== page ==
In 2012, a record 69% of the nation's new college graduates had taken out student loans to finance their education. Graduates from more affluent families are much more likely to borrow today than 20 years ago.
College graduates report about the same amount of personal satisfaction and economic well-being later in life whether they attended a private or public college.
More people are having trouble keeping up with their student-loan payments than in years past, several studies show.
A record 37% of young households had outstanding student loans in 2010 and a median student debt of $13,000.
Student debt burdens are weighing on the economic fortunes of today’s young adults. Among the college-educated, those with outstanding student debt are lagging far behind those who are debt free in terms of household wealth.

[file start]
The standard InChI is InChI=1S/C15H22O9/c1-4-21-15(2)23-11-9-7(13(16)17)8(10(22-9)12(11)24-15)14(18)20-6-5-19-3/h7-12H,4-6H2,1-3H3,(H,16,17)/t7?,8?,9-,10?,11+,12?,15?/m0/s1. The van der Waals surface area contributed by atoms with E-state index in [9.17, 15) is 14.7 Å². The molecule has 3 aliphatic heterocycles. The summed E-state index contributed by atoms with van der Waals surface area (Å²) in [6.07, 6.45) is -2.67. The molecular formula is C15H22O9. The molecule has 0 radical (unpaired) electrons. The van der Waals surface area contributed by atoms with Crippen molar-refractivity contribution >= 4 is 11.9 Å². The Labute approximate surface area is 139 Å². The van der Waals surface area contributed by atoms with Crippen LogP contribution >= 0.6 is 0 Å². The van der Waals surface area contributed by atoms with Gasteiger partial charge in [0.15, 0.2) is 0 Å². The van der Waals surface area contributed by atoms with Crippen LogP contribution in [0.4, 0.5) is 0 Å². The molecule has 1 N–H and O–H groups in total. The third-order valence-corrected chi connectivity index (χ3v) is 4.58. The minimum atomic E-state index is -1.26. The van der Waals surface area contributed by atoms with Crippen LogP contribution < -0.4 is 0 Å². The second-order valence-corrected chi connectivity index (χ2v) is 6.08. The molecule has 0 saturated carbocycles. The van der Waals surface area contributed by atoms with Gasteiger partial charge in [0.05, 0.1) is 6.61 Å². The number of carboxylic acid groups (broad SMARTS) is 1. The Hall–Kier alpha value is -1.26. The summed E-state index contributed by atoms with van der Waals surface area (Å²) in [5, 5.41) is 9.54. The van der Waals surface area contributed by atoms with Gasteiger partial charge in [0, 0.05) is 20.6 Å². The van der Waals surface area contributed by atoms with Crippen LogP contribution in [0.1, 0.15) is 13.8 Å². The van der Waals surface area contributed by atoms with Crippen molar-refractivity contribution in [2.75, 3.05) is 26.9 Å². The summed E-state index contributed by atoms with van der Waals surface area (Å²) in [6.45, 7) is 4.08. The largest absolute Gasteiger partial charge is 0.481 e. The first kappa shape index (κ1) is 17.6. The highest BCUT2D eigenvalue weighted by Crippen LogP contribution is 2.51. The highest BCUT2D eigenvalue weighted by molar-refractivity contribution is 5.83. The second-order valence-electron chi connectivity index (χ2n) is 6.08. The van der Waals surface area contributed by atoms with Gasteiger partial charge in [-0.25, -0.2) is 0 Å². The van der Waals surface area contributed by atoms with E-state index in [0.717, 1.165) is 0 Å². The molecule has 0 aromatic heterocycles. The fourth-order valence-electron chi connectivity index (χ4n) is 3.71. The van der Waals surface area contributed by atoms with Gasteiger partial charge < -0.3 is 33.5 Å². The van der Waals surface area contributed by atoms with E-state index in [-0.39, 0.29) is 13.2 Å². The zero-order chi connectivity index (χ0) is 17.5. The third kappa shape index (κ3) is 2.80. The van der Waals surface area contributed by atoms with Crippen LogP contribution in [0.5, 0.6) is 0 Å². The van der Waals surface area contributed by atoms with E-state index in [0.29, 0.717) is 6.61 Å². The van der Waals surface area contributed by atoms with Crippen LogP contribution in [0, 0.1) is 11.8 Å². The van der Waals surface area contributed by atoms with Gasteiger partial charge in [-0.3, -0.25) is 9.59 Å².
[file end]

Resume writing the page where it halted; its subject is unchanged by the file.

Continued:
Outstanding household debt increased $241 billion during last October-December, the biggest quarterly jump since 2007.
U.S. families are relying less on their own resources and more on outside sources (scholarships, loans and the like) to pay for college.
About one out of five of the nation’s households owed student debt in 2010, more than double the share two decades earlier.
College is a pretty pricey proposition, even after grants and scholarships are factored in. And the millions of students graduating this spring will soon learn just how expensive their degrees were when they start getting student-loan bills. As a Pew Research Center analysis noted last year, nearly one in five U.S. households (19%) owed money […]
Take a look at Pew Research Center’s top findings of the year that told us a bigger story about the trends shaping our world.